I am disgusted by such language. Happily, gladly I would see the backs of such people. As for murder-arson, which is the suspicion that is being investigated, let’s be clear: the Crusaders burnt people, the Inquisition burnt “heretics,” the Poles in Jedwabne burnt Jews in 1941. The Nazis burnt Jews and others, too.

In that case, who committed a Nazi-like act? One major pillar of Nazism is racism, and another is rabid nationalism.

Perhaps these so-called religious people do not know that the Talmud teaches us that he who takes a single human life is as though he has destroyed an entire world.

Now let’s look at the sanctimonious defenders of democracy and of human rights, the Ben-Gvirs and their ilk, lawyers who rush to the defense of anyone accused of committing a Kahane-influenced act of violence against the body or property of Palestinians. These are clearly bleeding-heart democrats who doubtless would defend all Jews of all persuasions, and of course, any Arabs as well as who feel their civil rights have been violated. No doubt they will soon rush to the defense of the left-wing NGOs who claim their rights are being infringed upon.

By the way, who is paying their fees? Some transparency please.

Now should the entire national-religious public be tarred by the same brush? Of course not. However, there are signs that too many in this large community are in denial. Here is a paragraph copied from a report by this newspaper’s Jeremy Sharon: “A poll conducted for Army Radio... showed that 78 percent of the national-religious sector feel the Duma murders are being used to attack their community, while 36 percent believe “Arabs” to be behind the attack on the Dawabsha family and 79% believe the media have focused disproportionately on the issue in comparison with Palestinian terrorism.”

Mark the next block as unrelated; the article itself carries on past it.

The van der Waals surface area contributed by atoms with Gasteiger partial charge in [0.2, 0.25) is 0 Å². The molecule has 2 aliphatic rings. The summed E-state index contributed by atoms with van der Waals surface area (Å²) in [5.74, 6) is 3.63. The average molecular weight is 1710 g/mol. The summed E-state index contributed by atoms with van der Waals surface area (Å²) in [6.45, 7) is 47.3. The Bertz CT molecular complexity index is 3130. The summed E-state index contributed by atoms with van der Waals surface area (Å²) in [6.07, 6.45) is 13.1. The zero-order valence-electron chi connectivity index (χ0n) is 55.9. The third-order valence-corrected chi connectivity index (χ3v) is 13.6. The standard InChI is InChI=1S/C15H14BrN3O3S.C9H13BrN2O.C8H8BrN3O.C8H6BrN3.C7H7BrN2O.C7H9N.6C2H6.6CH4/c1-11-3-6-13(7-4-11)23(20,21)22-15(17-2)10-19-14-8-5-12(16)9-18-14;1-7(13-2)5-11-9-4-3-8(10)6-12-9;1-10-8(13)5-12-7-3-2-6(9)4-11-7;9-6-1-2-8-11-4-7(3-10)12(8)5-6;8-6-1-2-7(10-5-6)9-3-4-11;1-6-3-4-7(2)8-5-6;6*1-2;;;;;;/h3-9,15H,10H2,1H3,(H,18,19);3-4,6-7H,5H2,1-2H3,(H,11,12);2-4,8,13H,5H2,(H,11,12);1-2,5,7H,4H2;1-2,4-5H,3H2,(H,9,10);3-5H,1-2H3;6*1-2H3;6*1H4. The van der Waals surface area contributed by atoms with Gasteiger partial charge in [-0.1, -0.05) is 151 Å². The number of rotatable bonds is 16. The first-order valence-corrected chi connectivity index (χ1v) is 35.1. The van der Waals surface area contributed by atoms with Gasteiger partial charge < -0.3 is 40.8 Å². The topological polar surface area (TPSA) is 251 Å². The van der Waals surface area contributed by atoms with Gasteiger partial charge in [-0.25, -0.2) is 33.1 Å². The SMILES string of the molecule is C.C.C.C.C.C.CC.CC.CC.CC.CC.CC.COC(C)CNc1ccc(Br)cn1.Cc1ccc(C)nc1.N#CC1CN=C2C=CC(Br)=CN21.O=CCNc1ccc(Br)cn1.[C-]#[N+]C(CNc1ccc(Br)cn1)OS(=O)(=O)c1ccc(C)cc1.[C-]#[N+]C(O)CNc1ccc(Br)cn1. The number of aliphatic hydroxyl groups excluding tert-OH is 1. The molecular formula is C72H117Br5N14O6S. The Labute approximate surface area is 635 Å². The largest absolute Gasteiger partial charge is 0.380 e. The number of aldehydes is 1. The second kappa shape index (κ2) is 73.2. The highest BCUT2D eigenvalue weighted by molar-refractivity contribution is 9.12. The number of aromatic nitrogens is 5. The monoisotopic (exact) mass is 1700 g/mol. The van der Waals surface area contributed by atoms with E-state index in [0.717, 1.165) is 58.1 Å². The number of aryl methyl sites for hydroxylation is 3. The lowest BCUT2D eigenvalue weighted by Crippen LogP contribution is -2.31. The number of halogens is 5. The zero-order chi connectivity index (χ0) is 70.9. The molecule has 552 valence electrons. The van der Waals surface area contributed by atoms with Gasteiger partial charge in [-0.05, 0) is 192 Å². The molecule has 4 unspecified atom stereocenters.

For a “normal” (normative or average) national-religious person it is hard to believe that one of his/her sons could be involved in this gruesome act. Therefore a large number feel they are being singled-out unfairly. Over a third polled deny it could have done by them, and wishfully project the crime on “Arabs.”

The political leaders of the religious-camp represent this split. Naftali Bennett has come out loud and clear that this act is Jewish terrorism. His partners further to the Right in his Bayit Yehudi party belong to the deniers, and vilify the security services. Education Minister Bennett has shown signs of increasing understanding of his role as a national leader. The minister should by now have realized that calling the Arabs “a thorn in the butt” and referring to them as the “enemy” is counter-educational.

The indictments will come soon. The case will be dragged through every possible level of the justice system.

I hope it will make clear to all that terrorism is terrorism and the sanctity of all human life is above smokescreens, labels and libel.

Avraham Avi-hai has long experience in Israeli political and public affairs, ranging from government to academia. Reaction and comments to 2avrahams@gmail.com